Lessons learned while integrating React Native into FidMe

Estimating the changes to come

When we started working on adding React to our existing native app, we already had a first experience on the matter.

Our first try went pretty well. It was all about adding a completely separated part to an existing app.

Almost no communication between native and JS was necessary. This very simple flow made it extremely easy for us to plug React Native as a side module.

On FidMe, the idea was to add several React bricks among the whole app. Some views would be integrated among existing native views/fragments (the “Marques” tab on the left below), others would just popin seamlessly during existing native workflows (ticket scanning).

One of our React Native flows in FidMe

In theory this would allow us to iterate much more rapidly on new views as they would be shared between Android and iOS.

Unfortunately we underestimated the number of bridges necessary to communicate properly between native and react.

Communicating between native and React

There are many ways to communicate information among your app. But when it comes to passing information back and forth between native and React, you do not have so many options, so be careful when choosing.

We narrowed down the options to the three following :

Choice n°1 : Passing information on startup

That is the way we chose for the majority of our API calls. It is very convenient, you only need to instantiate your react part with default props :

let mockData:NSDictionary = ["token": HTTPCaller.accessToken as AnyObject, "serverURL": Constants.Network.serverURL]
let rootView = RCTRootView(
    bundleURL: jsCodeLocation,
    moduleName: "YourReactModule",
    initialProperties: mockData as [NSObject : AnyObject],
    launchOptions: nil

Do the equivalent in your Android app, then you can just access this information as props on your root component :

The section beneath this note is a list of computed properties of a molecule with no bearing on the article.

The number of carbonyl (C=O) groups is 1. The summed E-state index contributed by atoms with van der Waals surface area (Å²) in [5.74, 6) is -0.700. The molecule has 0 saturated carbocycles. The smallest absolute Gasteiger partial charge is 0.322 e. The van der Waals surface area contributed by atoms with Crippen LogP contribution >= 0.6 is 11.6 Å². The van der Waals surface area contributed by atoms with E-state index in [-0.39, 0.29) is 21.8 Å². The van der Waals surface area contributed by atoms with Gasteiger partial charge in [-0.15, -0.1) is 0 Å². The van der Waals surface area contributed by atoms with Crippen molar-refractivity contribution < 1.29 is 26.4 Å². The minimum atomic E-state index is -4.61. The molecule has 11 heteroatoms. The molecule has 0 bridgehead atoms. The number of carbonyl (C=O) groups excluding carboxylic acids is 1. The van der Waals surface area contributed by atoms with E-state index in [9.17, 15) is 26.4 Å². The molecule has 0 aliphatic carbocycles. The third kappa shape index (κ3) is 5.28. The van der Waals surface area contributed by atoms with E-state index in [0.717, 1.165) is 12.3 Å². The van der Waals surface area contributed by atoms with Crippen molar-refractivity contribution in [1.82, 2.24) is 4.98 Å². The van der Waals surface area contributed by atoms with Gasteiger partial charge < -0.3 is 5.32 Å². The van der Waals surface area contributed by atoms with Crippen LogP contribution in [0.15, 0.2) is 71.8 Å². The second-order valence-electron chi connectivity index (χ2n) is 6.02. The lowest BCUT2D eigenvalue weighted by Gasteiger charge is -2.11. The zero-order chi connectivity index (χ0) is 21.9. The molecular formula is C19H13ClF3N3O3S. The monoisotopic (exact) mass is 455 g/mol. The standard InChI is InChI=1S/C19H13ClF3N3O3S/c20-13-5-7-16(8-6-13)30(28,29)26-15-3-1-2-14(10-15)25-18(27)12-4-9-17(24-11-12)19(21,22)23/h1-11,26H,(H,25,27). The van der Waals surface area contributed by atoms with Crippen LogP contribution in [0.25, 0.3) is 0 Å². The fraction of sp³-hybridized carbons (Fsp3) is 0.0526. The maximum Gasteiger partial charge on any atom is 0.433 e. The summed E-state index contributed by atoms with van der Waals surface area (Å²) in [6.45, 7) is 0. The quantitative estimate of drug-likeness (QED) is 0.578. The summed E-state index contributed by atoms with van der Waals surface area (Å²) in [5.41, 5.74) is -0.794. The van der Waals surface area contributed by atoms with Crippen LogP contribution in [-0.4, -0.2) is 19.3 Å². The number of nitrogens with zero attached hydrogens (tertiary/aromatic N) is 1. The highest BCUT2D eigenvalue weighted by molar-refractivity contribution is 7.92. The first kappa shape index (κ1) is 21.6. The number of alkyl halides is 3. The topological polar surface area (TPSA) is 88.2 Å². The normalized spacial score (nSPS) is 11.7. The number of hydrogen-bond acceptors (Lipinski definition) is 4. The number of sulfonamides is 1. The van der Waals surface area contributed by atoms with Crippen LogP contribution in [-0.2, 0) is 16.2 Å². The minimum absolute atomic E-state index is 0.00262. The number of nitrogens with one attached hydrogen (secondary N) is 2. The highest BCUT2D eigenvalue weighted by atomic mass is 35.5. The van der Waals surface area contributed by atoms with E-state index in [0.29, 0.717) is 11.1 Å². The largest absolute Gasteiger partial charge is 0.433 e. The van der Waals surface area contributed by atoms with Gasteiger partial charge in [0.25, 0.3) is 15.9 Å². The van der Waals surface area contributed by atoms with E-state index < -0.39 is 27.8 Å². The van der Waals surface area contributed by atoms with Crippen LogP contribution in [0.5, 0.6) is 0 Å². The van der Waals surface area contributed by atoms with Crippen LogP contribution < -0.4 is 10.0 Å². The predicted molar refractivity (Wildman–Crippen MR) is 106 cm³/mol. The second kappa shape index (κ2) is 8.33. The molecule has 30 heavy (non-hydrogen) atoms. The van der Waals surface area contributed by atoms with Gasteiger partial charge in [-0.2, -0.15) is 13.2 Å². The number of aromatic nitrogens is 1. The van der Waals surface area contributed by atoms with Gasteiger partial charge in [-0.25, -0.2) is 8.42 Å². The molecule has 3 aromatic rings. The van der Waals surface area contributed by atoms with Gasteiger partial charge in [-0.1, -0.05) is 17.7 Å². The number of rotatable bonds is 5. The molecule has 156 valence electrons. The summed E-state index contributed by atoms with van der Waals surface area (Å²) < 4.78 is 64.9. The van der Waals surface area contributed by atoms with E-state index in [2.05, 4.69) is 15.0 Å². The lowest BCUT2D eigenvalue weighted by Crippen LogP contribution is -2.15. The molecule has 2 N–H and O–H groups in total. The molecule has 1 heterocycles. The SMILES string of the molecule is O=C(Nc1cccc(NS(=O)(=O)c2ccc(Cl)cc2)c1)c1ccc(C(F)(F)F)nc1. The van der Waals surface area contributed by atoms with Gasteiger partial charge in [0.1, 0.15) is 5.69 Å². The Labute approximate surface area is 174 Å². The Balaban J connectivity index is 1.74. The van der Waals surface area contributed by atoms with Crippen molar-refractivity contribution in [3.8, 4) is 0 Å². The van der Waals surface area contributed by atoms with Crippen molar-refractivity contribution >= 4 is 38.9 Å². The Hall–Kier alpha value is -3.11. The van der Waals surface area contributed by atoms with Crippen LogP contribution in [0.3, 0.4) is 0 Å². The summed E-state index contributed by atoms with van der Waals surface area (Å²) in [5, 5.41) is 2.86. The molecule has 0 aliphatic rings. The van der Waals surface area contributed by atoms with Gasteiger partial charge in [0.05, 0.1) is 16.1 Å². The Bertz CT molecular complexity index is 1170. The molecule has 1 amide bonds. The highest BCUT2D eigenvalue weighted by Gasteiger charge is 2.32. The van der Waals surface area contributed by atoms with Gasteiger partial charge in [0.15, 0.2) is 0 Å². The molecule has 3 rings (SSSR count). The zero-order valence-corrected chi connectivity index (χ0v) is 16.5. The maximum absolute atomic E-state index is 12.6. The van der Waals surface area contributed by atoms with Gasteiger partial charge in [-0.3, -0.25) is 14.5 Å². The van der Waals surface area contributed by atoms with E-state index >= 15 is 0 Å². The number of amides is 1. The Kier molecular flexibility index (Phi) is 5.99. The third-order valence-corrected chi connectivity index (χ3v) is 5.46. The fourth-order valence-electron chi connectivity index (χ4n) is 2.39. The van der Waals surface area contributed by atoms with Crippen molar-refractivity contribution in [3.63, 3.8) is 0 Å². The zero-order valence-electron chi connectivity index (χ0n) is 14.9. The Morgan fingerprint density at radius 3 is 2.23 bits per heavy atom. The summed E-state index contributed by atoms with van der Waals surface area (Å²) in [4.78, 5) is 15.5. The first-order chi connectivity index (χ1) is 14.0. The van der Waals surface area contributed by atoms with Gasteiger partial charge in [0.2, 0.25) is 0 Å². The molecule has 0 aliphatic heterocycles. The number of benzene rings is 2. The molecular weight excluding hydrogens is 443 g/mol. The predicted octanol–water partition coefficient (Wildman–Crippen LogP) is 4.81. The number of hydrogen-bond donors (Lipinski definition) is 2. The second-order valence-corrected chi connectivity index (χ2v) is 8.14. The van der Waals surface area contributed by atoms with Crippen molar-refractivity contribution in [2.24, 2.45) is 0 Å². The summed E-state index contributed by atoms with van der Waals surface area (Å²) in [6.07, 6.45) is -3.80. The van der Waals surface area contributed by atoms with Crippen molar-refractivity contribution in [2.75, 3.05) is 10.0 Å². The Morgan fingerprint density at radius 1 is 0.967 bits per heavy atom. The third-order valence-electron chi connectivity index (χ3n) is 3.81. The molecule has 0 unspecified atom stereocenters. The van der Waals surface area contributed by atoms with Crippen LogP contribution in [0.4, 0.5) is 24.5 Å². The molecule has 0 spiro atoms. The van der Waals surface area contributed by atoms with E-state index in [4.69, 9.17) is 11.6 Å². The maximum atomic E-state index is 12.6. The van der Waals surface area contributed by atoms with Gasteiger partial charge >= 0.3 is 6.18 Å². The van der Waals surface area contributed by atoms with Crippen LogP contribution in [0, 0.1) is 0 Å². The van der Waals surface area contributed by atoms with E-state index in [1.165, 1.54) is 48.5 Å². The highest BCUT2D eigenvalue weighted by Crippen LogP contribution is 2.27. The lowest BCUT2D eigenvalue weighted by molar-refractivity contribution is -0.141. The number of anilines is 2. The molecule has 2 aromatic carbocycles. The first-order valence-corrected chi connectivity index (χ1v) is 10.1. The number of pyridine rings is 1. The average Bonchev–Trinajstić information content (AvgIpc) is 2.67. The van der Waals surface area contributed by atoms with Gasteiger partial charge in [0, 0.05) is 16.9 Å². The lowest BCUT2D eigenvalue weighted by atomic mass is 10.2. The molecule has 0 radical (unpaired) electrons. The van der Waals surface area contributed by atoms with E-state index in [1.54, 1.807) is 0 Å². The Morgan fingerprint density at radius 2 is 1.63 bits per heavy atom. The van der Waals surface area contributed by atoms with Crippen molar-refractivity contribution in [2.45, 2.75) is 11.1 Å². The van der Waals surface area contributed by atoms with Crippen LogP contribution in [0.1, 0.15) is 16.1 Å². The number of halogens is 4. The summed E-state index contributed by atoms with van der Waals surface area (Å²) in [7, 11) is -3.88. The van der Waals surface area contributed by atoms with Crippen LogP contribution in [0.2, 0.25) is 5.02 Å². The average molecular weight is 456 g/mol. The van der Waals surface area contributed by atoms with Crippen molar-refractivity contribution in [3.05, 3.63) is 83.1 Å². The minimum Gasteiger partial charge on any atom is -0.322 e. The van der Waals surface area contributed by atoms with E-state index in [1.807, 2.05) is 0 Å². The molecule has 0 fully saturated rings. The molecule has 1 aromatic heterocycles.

const { token, serverURL } = this.props; // We store these as properties of our API classes

We think that this is the way to go if your use case can adapt to it. It allows you to just fetch() data normally from your API, while automatically adapting to server Url, language, etc.

A perfect use case would be developing a completely separated part of your app with React, meanwhile calling the same server as the rest of your app, but different API endpoints.

It consumes very little time, gives you a lot of flexibility in JS and is probably the less hard to maintain. But few use cases can rely only on it.

Choice n°2 : Re-developing an entire API call process for JS parts

That way is probably the less efficient in terms of code duplication.

But still, no bridge will be necessary, meaning your JS developer will never need to ask anything to the Android/iOS developer.

One potentially huge drawback is that you will have to maintain the same API call in 3 different languages.

A good use case I can think of is if you want to replace step by step your native views with React ones.

Choice n°3 : Create bridges for all your API calls

In some use cases, you may need to keep the webservice logic in native only. Many reasons may force you to do so :

  • Lots of things to bridge in order to achieve a single API call in JS
  • Use of old or in-house communication protocols
  • Too strong dependency on the webservice in native parts
  • Offline mode, callbacks, cache you may have added to your native calls (this was the case in our project)
  • Architecture that prevents you from exposing sensitive information (token, auth infos) publicly in your classes (this was also our case)

When you encouter one of these cases you might want to choose this solution.

You will not bridge information, you will bridge your entire API calls suite.

You will end up with classes with lots of bridged methods like this one (android example).

Notice the @ReactMethod annotation that allows to expose this method to React’s NativeModules.

This method allows us to update user information in JS like this :

CustomerAPI.updateInfo({ firstname, lastname }).then(doSomething);

It ends up being very clean on the JS side.

The best way to make this work properly is to ensure that Android and iOS developers have very consistent and similar ways of calling your API.

Whether you choose the first, second or third option, you need to very carefully think about it.

Our mistake was to underestimate the importance of consistency between calls. In short :